Back then, the results of the 2014 general elections were looked forward to as the cure to India’s economic malaise. The Bharatiya Janata Party swept to power, promising to change a broken system. But has the situation markedly improved with the coming of a new political party to power? A recent report from Motilal Oswal suggests that things are worse than we think; the report compares today with the days immediately following the dotcom crash in fiscal 2000.

In December 2014, we had said that corporate India, like a large part of the country, was being cautiously optimistic. The high-decibel ‘Make in India’ campaign and the promise of the long-deferred Goods and Services Tax (GST) added to the hope in the air, and the country’s 500 largest companies saw a 9.5% rise in total revenue in 2014. In a year, the optimism turned, and last year saw an average growth of just 2.7% in revenue across the 500 companies.

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Outside of the 500, there was still some optimism, with India moving up 12 places to 130 on the World Bank’s Ease of Doing Business index in 2015. As important, the government announced that GDP grew at 7.4%, beating China again. Except, that data came under a cloud almost immediately, with critics lambasting the new method of calculation (more on that later). In fact, Bank of America-Merrill Lynch reportedly claimed that GDP growth would have been 5.2% for second quarter ended September 2016, had the conventional method been used and would have been at 5.6% for FY17.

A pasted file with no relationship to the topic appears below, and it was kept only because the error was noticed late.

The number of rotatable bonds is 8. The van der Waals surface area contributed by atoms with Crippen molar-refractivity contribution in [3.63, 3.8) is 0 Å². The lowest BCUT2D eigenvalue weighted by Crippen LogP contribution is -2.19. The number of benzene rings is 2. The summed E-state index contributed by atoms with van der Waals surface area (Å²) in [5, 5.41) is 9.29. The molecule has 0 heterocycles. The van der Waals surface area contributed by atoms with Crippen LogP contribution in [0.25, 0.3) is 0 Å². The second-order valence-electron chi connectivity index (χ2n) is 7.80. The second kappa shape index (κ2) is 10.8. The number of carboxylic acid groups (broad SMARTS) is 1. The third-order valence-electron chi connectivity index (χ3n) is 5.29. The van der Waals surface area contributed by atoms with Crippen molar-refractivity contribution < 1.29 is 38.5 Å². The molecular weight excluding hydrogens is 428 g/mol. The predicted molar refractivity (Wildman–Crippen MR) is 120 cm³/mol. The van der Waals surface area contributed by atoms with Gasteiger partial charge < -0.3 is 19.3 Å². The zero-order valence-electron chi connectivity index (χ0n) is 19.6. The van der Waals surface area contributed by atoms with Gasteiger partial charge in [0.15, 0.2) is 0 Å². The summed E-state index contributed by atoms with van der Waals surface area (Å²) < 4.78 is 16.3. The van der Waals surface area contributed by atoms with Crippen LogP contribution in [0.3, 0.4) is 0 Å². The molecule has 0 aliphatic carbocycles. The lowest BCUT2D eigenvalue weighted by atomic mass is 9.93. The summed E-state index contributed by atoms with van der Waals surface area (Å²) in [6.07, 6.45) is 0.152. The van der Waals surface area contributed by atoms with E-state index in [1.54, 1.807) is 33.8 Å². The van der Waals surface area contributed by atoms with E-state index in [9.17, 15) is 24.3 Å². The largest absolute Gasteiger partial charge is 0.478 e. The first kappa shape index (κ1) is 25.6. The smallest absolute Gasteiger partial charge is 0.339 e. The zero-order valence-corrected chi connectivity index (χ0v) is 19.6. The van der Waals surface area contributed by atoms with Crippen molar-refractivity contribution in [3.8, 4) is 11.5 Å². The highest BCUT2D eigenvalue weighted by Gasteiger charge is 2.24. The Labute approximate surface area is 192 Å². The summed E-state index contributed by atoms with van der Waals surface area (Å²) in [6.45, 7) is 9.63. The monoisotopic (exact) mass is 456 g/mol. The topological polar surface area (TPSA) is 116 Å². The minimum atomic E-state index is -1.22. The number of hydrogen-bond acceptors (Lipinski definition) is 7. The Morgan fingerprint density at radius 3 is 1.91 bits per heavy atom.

We find ourselves in a similar situation today, with all the signs pointing to a slowdown—except GDP, which seems to be moving along at a fast clip. For the first time, there has been a “de-growth” of 1.93% in total revenue of the Fortune India 500. Looked at in light of the new method of calculating GDP, which takes a much broader sample size of industries, this disconnect can be explained as the rise of the smaller companies.

What does that mean in the context of the Fortune India 500? One reading is that for the first time, smaller companies are driving GDP. The corollary, of course, is that larger companies are losing relevance. Except, as we see, that’s not really the case. Yes, smaller companies have been growing at a faster clip, but that’s also on a far smaller base. The bigger companies are still driving growth.

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(To explain, the new calculation does not any longer take into account the performance of only the bigger companies; from 2010-11, GDP has been calculated based on the performance of an expanded base of companies; instead of an RBI sample size of a shade under 3,000, the new sample is  5 lakh, which is all companies under the ambit of the Ministry of Corporate Affairs. Other parameters have also been changed, including the base year for calculation and using the globally-accepted norm of gross value added (GVA)—which is derived by adding staff costs to depreciation and profit after tax— rather than just sales. As a result, if GDP growth was 4.8% (from Q1 of FY13 to Q2 of FY15) under the old calculation, it jumped to 6.3% in the new series.)

The reason bigger companies are seen as slower than the others in the GDP sample is that large companies are more capital intensive. Not only do they spend more on fixed infrastructure, their capital usage is also disproportionately higher. This makes large companies relatively less agile and unable to adapt to sharp changes in economic environment.

So, how has the 500 as a whole performed this year? As we have seen, total revenue fell for the first time in six years. One of the primary reasons for that is the fall in oil prices. The oil and gas sector, with 14 companies on the list, accounts for 19.2% of the total revenue of the 500 and 17.1% of total profit. And these 14 companies saw a 24.2% dip in revenue. The fall in profit, however, can be attributed to the banking sector; the 53 banks on the list saw a 57.2% fall in aggregate profit compared with the last year. The reason for the huge fall was higher provisioning for bad assets. That decline led to a sale of strategic assets from overleveraged companies.